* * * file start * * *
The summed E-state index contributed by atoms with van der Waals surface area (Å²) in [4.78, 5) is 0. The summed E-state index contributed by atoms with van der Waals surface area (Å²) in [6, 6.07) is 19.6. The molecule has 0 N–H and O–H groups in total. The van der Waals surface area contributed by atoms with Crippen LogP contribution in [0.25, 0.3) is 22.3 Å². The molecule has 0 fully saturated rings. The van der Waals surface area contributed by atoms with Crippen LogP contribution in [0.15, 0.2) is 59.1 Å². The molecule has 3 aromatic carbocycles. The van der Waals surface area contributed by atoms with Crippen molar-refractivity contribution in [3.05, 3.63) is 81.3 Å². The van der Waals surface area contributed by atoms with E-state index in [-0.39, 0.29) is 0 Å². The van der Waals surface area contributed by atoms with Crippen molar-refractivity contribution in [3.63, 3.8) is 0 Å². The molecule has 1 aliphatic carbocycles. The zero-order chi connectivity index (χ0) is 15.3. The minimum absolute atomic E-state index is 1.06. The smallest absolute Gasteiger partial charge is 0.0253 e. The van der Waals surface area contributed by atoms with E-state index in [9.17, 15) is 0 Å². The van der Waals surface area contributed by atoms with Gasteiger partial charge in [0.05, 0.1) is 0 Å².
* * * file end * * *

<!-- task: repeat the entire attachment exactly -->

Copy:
The summed E-state index contributed by atoms with van der Waals surface area (Å²) in [4.78, 5) is 0. The summed E-state index contributed by atoms with van der Waals surface area (Å²) in [6, 6.07) is 19.6. The molecule has 0 N–H and O–H groups in total. The van der Waals surface area contributed by atoms with Crippen LogP contribution in [0.25, 0.3) is 22.3 Å². The molecule has 0 fully saturated rings. The van der Waals surface area contributed by atoms with Crippen LogP contribution in [0.15, 0.2) is 59.1 Å². The molecule has 3 aromatic carbocycles. The van der Waals surface area contributed by atoms with Crippen molar-refractivity contribution in [3.05, 3.63) is 81.3 Å². The van der Waals surface area contributed by atoms with E-state index in [-0.39, 0.29) is 0 Å². The van der Waals surface area contributed by atoms with Crippen molar-refractivity contribution in [3.63, 3.8) is 0 Å². The molecule has 1 aliphatic carbocycles. The zero-order chi connectivity index (χ0) is 15.3. The minimum absolute atomic E-state index is 1.06. The smallest absolute Gasteiger partial charge is 0.0253 e. The van der Waals surface area contributed by atoms with E-state index in [9.17, 15) is 0 Å². The van der Waals surface area contributed by atoms with Gasteiger partial charge in [0.05, 0.1) is 0 Å².